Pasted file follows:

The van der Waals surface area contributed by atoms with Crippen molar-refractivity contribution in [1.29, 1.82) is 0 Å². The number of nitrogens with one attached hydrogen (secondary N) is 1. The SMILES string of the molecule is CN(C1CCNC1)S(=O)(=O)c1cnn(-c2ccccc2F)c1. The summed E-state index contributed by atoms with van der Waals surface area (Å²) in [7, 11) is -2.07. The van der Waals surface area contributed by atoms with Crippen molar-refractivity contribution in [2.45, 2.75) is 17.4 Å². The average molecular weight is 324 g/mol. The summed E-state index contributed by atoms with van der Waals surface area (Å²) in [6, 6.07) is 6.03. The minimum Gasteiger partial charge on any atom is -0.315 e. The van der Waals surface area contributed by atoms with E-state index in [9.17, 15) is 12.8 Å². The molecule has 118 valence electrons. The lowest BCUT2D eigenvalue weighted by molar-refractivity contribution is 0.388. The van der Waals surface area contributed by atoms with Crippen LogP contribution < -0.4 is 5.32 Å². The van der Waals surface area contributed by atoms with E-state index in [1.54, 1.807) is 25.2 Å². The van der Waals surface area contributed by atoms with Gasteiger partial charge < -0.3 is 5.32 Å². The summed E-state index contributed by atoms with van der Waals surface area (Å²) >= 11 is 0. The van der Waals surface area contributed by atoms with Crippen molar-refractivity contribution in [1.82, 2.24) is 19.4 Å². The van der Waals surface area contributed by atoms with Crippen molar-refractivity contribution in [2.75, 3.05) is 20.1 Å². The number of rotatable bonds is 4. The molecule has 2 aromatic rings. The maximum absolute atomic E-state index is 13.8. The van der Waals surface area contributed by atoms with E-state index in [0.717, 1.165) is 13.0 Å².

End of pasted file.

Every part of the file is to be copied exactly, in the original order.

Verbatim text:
The van der Waals surface area contributed by atoms with Crippen molar-refractivity contribution in [1.29, 1.82) is 0 Å². The number of nitrogens with one attached hydrogen (secondary N) is 1. The SMILES string of the molecule is CN(C1CCNC1)S(=O)(=O)c1cnn(-c2ccccc2F)c1. The summed E-state index contributed by atoms with van der Waals surface area (Å²) in [7, 11) is -2.07. The van der Waals surface area contributed by atoms with Crippen molar-refractivity contribution in [2.45, 2.75) is 17.4 Å². The average molecular weight is 324 g/mol. The summed E-state index contributed by atoms with van der Waals surface area (Å²) in [6, 6.07) is 6.03. The minimum Gasteiger partial charge on any atom is -0.315 e. The van der Waals surface area contributed by atoms with E-state index in [9.17, 15) is 12.8 Å². The molecule has 118 valence electrons. The lowest BCUT2D eigenvalue weighted by molar-refractivity contribution is 0.388. The van der Waals surface area contributed by atoms with Crippen LogP contribution < -0.4 is 5.32 Å². The van der Waals surface area contributed by atoms with E-state index in [1.54, 1.807) is 25.2 Å². The van der Waals surface area contributed by atoms with Gasteiger partial charge < -0.3 is 5.32 Å². The summed E-state index contributed by atoms with van der Waals surface area (Å²) >= 11 is 0. The van der Waals surface area contributed by atoms with Crippen molar-refractivity contribution in [1.82, 2.24) is 19.4 Å². The van der Waals surface area contributed by atoms with Crippen molar-refractivity contribution in [2.75, 3.05) is 20.1 Å². The number of rotatable bonds is 4. The molecule has 2 aromatic rings. The maximum absolute atomic E-state index is 13.8. The van der Waals surface area contributed by atoms with E-state index in [0.717, 1.165) is 13.0 Å².